Guo Xiaolu is bold and unflappable. Zou Hong / China Daily
>Guo Xiaolu, one of China`s few women filmmakers, believes many people aren`t used to women speaking their minds.
"They believe women should be muzzled or tamed," she says.
"If you aren`t, you`re considered difficult. And if you have an opinion, you`re considered bad-tempered."
Guo, whose works are gaining international attention as they snap up awards, is bold, unflappable and uncompromising.
She`s open-minded in accepting the praise of her films and novels, which also breaks the stereotype of the shy woman.
Guo has been living in London and Berlin for years.
An ongoing comprehensive retrospective of her movies since 2003, plus her latest film, UFO In Her Eyes, which runs from May 20-June 10 at Ullens Center For Contemporary Art (UCCA), offers a glimpse of a pioneer among Chinese women.
It`s the first time the 40-year-old will screen her films in Beijing. And she`s curious about the feedback from audiences.
"Action movies have an incredible insurance policy - you know many people will see them," she says.
"If you`re drawn to subjects like that, my films might not compel you."
How, then, has she succeeded?
The 10 movies she`s made since 2004 explore themes of alienation, memory, personal journeys and visions of China`s past and future in a global environment.
They have won awards at such international film festivals as the Locarno International Film Festival, Venice Film Festival and Sundance Film Festival.
Because Guo comes from a rural village, she tells stories about China caught up in the turmoil of globalization.
Guo also has the distinct advantage of being a writer. She has been a novelist, who has published seven novels in Chinese and English since 1999.
"As a director, you`re not dependent on people sending you scripts," she says.
>"As a writer, you don`t need to worry about your script being changed or even rewritten by the director."
Guo uses her novels as her film`s scripts.
But above all, she`s tough. Small, edgy and intense, she is the sort of person who compels an interviewer to tread cautiously.
Her hometown and childhood may explain why she is who she is.
Guo grew up in a remote fishing village in Zhejiang province. She recalls elderly, white-haired farmers carrying water buckets up and down hills, farmers plowing fields in droughts, and the bitterness and dark emotions that pervaded the community.
"The oldest were the most fascinating because they had lived through it all," she says.
"They had witnessed the radical changes of China`s history and experienced firsthand the chaos of the last half-century."
Rural life is the root of her mythology, fantasies and folklore. That might explain why her films often show elderly people against rural backdrops.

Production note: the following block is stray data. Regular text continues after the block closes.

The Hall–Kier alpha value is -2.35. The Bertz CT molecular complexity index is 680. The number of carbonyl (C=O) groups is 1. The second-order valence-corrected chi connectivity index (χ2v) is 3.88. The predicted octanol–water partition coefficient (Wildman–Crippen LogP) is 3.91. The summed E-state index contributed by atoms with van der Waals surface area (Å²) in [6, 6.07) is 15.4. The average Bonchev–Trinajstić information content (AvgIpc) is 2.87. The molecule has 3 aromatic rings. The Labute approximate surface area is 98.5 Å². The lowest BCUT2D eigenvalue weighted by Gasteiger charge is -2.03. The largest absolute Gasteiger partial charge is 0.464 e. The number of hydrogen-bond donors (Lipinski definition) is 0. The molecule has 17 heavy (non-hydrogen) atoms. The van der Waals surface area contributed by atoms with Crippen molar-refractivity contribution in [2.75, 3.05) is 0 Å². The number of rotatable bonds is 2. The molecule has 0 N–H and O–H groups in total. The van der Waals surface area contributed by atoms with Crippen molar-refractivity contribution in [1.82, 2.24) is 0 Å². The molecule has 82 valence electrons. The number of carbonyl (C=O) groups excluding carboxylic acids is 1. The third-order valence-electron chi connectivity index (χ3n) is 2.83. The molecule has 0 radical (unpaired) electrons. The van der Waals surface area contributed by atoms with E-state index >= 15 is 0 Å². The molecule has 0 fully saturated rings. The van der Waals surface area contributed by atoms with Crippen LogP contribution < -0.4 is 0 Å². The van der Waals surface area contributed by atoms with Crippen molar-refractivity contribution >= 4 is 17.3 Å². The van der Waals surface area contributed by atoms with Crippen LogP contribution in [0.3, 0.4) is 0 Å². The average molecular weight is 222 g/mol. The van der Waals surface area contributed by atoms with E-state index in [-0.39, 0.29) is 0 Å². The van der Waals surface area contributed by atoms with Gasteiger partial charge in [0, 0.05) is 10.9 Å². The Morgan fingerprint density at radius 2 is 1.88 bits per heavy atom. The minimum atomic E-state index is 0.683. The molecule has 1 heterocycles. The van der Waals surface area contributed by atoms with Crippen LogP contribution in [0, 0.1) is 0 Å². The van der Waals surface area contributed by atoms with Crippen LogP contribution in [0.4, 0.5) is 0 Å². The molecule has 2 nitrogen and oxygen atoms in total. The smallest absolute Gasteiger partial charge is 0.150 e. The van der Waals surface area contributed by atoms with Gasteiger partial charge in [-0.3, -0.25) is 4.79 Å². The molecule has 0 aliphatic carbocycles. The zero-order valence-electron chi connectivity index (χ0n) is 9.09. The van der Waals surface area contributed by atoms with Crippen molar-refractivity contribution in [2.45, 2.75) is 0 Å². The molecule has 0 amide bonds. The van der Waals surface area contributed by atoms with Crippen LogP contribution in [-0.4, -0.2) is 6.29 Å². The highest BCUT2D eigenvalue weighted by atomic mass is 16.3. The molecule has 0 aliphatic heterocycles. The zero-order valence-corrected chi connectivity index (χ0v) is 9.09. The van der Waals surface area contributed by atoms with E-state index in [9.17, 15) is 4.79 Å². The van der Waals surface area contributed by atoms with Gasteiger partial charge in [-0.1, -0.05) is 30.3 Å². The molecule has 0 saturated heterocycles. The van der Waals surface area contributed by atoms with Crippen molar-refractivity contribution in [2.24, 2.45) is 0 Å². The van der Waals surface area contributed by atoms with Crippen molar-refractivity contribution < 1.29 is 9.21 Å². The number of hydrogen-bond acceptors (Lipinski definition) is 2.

In Guo`s village, the elderly couldn`t cope with the new society, while the youth were bored and just wanted to leave.
"I remember this, because I felt it, too - the troubled feeling experienced under the scorching sun in abandoned rice paddies, where there was no other choice in life," she says.
She started writing poetry at 13. Her first poem, Autumn, is about a young girl`s confusion while growing up and was published in a national magazine.
She got 17 yuan ($2.70) for the first poem. It was a huge amount for the young girl, and she realized she could earn money writing.
Guo explains her journey from "farmer to artist" began when she enrolled in the Beijing Film Academy at age 18.
"I was angry. I was intellectual. I was full of stories," she says.
But she hated dealing with producers.
"I spent hours in restaurants with producers discussing my ideas and accomplishing nothing," she says.
So, she returned to writing.
Guo says her English novel A Concise Chinese-English Dictionary For Lovers, which was nominated for the 2007 Orange Prize for Fiction, owes much to the diaries she kept in London.
Her film She, A Chinese, which won the Golden Leopard at the 2009 Locarno International Film Festival, also borrows from her journey as a young woman from the village to the city, from the East to the West, and of love and desire.
"I withdraw from the crowds and enjoy the loneliness brought by writing without compromise or disturbance," she says.
But writing ultimately brought her back to filmmaking.
Her latest film is like many of her others in that the title - UFO In Her Eyes - takes its namesake from her novel.
It is the first novel Guo wrote as a film story. The plot surrounds an anonymous woman from a Chinese village, whose life changes after she sees a UFO.
"What inspired me about filmmaking is that I can visually deliver so many powerful and unique faces, voices and landscapes," Guo says.
"With words alone, I can`t provide such specific portrayals."
She worked on the screenplay in Paris before heading to China earlier this year to scout locations. Switching between countries and cultures and living out of a suitcase doesn`t bother her.
"Life is elsewhere, after all," she says.